Stop Calling Cannabis a “Gateway Drug”Kristin Karas
Even though a majority of Americans support legal cannabis use, marijuana opponents are still pushing the rhetoric that cannabis is a “gateway drug,” meaning its use leads to experimentation, and potentially abuse of, “harder”, riskier drugs such as heroin or methamphetamine.
But even the National Institute on Drug Abuse (or “NIDA”), states that “the majority of people who use marijuana do not go on to use other, “harder” substances.” A closer look reveals what’s keeping the gateway myth alive–for now, at least.
When analyzing what creates a “gateway” to riskier drug use for people, there are a number of factors at play, none of which involve cannabis. Research shows that poverty and poor social environment, association with people who use “hard” drugs, and certain mental illnesses, such as antisocial personality and bipolar disorder, are found to predispose some people to the potential of engaging in riskier drug use. Criminalization and prohibition are also variables that come into play. No research supports the theory that cannabis use is a direct causation to experimentation with drugs that are riskier in nature.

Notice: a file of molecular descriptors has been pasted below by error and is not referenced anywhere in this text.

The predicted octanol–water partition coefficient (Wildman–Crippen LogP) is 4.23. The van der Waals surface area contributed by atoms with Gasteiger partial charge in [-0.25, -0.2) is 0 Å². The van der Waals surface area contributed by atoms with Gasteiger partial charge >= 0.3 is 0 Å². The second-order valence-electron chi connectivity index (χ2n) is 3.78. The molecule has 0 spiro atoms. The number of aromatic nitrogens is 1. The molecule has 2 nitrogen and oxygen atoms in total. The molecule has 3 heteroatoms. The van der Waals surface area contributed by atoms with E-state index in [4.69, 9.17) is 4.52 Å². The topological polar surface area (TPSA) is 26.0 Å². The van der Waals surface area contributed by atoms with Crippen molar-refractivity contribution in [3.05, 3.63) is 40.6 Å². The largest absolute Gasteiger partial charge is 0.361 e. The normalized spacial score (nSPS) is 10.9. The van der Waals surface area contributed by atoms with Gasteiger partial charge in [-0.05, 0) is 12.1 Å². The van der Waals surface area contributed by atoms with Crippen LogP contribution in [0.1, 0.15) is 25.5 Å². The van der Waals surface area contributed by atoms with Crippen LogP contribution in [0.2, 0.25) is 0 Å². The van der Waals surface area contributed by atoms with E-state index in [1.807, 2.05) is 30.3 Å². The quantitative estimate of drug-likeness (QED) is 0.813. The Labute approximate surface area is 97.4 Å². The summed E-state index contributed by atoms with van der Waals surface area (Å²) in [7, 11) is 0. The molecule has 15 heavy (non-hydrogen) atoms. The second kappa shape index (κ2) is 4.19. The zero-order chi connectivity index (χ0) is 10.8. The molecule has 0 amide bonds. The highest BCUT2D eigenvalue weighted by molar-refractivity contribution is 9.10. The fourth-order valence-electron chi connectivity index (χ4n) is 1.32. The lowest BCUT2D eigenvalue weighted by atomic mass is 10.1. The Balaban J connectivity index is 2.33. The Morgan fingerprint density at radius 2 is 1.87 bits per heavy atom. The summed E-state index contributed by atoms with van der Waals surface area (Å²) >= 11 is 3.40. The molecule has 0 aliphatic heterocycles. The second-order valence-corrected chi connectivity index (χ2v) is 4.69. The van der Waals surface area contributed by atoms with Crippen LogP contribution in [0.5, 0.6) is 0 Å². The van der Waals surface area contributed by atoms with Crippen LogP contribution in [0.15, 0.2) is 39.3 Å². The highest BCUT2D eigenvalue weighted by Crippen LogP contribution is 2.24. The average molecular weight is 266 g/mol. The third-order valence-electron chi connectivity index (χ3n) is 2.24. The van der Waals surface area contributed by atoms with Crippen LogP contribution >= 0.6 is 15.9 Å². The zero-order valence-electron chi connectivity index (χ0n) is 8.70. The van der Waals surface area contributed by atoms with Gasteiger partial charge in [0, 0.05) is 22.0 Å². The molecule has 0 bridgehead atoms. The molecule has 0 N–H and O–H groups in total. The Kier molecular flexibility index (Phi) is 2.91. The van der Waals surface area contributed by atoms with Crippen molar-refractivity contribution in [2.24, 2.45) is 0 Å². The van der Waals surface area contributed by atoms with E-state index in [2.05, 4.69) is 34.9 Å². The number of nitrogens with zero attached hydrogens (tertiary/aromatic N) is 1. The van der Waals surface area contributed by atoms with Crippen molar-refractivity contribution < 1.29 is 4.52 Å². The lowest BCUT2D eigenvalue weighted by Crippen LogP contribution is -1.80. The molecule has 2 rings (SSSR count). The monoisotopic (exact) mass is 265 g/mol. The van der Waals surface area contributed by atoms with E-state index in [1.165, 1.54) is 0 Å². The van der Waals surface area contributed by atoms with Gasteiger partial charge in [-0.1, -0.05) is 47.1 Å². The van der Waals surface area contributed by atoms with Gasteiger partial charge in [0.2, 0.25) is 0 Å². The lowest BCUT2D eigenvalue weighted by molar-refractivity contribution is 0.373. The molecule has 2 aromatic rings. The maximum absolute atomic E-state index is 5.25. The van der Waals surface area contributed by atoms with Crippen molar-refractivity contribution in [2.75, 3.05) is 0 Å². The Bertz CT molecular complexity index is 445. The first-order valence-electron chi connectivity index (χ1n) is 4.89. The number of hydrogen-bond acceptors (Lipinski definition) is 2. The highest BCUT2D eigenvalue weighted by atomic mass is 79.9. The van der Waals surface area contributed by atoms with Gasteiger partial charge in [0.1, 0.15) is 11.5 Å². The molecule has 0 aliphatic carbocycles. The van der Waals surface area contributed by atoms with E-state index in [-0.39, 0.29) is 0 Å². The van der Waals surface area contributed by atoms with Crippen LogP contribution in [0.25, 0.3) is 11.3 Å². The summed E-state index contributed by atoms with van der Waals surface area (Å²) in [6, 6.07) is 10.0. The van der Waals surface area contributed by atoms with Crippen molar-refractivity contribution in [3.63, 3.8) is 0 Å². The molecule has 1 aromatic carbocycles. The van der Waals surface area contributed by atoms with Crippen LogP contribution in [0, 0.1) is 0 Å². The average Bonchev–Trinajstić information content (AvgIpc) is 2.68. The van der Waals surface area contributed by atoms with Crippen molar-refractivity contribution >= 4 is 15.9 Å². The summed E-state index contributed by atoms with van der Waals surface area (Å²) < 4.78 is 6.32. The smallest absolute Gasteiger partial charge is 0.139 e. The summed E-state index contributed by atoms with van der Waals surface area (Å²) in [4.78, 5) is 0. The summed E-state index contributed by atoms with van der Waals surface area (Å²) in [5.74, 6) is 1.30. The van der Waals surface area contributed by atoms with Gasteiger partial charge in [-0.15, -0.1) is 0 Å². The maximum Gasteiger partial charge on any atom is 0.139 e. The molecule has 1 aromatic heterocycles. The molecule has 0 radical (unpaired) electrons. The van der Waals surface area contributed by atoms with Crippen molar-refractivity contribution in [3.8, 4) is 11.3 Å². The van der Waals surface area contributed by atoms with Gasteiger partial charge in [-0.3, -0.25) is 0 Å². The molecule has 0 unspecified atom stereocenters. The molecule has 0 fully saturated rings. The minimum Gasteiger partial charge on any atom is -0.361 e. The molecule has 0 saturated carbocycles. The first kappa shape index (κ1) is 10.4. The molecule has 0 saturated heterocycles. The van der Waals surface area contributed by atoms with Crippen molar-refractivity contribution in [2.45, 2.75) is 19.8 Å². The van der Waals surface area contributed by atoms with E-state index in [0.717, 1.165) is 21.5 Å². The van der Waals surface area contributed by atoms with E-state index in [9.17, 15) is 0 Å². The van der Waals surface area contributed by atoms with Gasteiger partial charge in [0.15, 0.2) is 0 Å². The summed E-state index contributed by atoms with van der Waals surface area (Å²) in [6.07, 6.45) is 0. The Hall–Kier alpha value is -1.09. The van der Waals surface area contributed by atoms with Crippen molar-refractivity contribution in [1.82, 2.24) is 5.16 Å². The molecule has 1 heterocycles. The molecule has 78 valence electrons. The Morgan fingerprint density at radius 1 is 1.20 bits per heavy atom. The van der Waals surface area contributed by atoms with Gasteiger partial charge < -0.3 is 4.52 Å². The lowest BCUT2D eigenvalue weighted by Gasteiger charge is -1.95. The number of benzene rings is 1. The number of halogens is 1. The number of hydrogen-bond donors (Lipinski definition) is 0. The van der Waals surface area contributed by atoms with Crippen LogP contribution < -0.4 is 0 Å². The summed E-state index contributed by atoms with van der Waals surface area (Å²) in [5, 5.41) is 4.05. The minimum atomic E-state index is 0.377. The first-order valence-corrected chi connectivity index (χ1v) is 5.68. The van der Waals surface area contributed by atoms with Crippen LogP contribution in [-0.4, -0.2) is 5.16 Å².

Cannabis opponents are slowly becoming the minority, and the research that is out there heavily refutes their futile claims that cannabis leads to more, “harder” drug use. This is certainly not the case. Cannabis use is relatively benign compared to other substances, as there are no recorded deaths of a cannabis overdose death. Furthermore, as cannabis becomes legal and regulated state-by-state, the black market demand for the plant continues to decline, leading to less potential that someone who purchases cannabis on the black market will also be offered other drugs.
It is environmental factors, and not the substance, that create a “gateway” to further drug use and potential substance dependency, as we stated in this earlier blog. As this knowledge comes to light, more and more people are beginning to understand the importance of sensible drug policy–one rooted in human health and compassion, not criminalization and alienation.